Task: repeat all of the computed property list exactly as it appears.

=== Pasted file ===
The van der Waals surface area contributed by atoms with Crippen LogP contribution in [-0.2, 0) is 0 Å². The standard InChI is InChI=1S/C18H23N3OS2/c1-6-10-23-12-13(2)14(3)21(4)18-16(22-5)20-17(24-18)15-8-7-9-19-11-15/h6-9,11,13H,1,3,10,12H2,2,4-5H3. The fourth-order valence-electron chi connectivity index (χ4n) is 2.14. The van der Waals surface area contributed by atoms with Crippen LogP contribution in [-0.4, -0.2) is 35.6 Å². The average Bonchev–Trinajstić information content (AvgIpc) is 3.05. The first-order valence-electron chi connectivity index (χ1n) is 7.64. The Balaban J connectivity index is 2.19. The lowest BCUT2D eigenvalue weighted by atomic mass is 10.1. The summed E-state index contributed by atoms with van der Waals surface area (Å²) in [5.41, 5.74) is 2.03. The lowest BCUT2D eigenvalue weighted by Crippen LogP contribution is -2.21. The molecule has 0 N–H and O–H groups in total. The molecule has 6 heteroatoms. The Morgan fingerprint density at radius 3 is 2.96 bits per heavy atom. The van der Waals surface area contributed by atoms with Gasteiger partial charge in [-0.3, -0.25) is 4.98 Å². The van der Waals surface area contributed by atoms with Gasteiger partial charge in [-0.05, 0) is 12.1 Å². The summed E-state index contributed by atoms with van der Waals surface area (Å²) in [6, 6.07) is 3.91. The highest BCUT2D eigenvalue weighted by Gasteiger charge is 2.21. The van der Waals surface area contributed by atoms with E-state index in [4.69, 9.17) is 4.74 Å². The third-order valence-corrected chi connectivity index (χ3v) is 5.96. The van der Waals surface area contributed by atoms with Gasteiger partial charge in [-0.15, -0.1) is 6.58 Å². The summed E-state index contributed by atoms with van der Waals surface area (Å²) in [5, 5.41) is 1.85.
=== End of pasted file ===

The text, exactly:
The van der Waals surface area contributed by atoms with Crippen LogP contribution in [-0.2, 0) is 0 Å². The standard InChI is InChI=1S/C18H23N3OS2/c1-6-10-23-12-13(2)14(3)21(4)18-16(22-5)20-17(24-18)15-8-7-9-19-11-15/h6-9,11,13H,1,3,10,12H2,2,4-5H3. The fourth-order valence-electron chi connectivity index (χ4n) is 2.14. The van der Waals surface area contributed by atoms with Crippen LogP contribution in [-0.4, -0.2) is 35.6 Å². The average Bonchev–Trinajstić information content (AvgIpc) is 3.05. The first-order valence-electron chi connectivity index (χ1n) is 7.64. The Balaban J connectivity index is 2.19. The lowest BCUT2D eigenvalue weighted by atomic mass is 10.1. The summed E-state index contributed by atoms with van der Waals surface area (Å²) in [5.41, 5.74) is 2.03. The lowest BCUT2D eigenvalue weighted by Crippen LogP contribution is -2.21. The molecule has 0 N–H and O–H groups in total. The molecule has 6 heteroatoms. The Morgan fingerprint density at radius 3 is 2.96 bits per heavy atom. The van der Waals surface area contributed by atoms with Gasteiger partial charge in [-0.3, -0.25) is 4.98 Å². The van der Waals surface area contributed by atoms with Gasteiger partial charge in [-0.05, 0) is 12.1 Å². The summed E-state index contributed by atoms with van der Waals surface area (Å²) in [6, 6.07) is 3.91. The highest BCUT2D eigenvalue weighted by Gasteiger charge is 2.21. The van der Waals surface area contributed by atoms with E-state index in [4.69, 9.17) is 4.74 Å². The third-order valence-corrected chi connectivity index (χ3v) is 5.96. The van der Waals surface area contributed by atoms with Gasteiger partial charge in [-0.15, -0.1) is 6.58 Å². The summed E-state index contributed by atoms with van der Waals surface area (Å²) in [5, 5.41) is 1.85.